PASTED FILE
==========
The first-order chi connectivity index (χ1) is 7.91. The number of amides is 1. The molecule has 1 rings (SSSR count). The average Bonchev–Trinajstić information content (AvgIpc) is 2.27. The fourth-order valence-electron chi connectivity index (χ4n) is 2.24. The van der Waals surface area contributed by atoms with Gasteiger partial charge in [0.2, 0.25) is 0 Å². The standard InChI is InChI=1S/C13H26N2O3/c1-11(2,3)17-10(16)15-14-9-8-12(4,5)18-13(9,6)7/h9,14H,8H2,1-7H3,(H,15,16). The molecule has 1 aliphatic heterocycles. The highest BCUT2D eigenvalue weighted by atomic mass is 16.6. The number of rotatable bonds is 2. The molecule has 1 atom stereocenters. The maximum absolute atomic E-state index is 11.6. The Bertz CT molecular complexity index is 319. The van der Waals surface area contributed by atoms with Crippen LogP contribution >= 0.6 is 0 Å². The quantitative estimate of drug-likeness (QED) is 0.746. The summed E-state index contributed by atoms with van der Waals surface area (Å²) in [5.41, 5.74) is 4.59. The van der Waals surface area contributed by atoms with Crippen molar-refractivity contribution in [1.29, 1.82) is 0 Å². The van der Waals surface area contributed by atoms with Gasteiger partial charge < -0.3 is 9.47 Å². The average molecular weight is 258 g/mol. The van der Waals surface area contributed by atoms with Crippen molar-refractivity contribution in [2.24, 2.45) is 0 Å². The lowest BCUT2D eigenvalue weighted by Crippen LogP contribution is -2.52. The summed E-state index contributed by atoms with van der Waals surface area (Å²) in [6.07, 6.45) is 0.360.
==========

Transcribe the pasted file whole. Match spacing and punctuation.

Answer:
The first-order chi connectivity index (χ1) is 7.91. The number of amides is 1. The molecule has 1 rings (SSSR count). The average Bonchev–Trinajstić information content (AvgIpc) is 2.27. The fourth-order valence-electron chi connectivity index (χ4n) is 2.24. The van der Waals surface area contributed by atoms with Gasteiger partial charge in [0.2, 0.25) is 0 Å². The standard InChI is InChI=1S/C13H26N2O3/c1-11(2,3)17-10(16)15-14-9-8-12(4,5)18-13(9,6)7/h9,14H,8H2,1-7H3,(H,15,16). The molecule has 1 aliphatic heterocycles. The highest BCUT2D eigenvalue weighted by atomic mass is 16.6. The number of rotatable bonds is 2. The molecule has 1 atom stereocenters. The maximum absolute atomic E-state index is 11.6. The Bertz CT molecular complexity index is 319. The van der Waals surface area contributed by atoms with Crippen LogP contribution >= 0.6 is 0 Å². The quantitative estimate of drug-likeness (QED) is 0.746. The summed E-state index contributed by atoms with van der Waals surface area (Å²) in [5.41, 5.74) is 4.59. The van der Waals surface area contributed by atoms with Crippen molar-refractivity contribution in [1.29, 1.82) is 0 Å². The van der Waals surface area contributed by atoms with Gasteiger partial charge < -0.3 is 9.47 Å². The average molecular weight is 258 g/mol. The van der Waals surface area contributed by atoms with Crippen molar-refractivity contribution in [2.24, 2.45) is 0 Å². The lowest BCUT2D eigenvalue weighted by Crippen LogP contribution is -2.52. The summed E-state index contributed by atoms with van der Waals surface area (Å²) in [6.07, 6.45) is 0.360.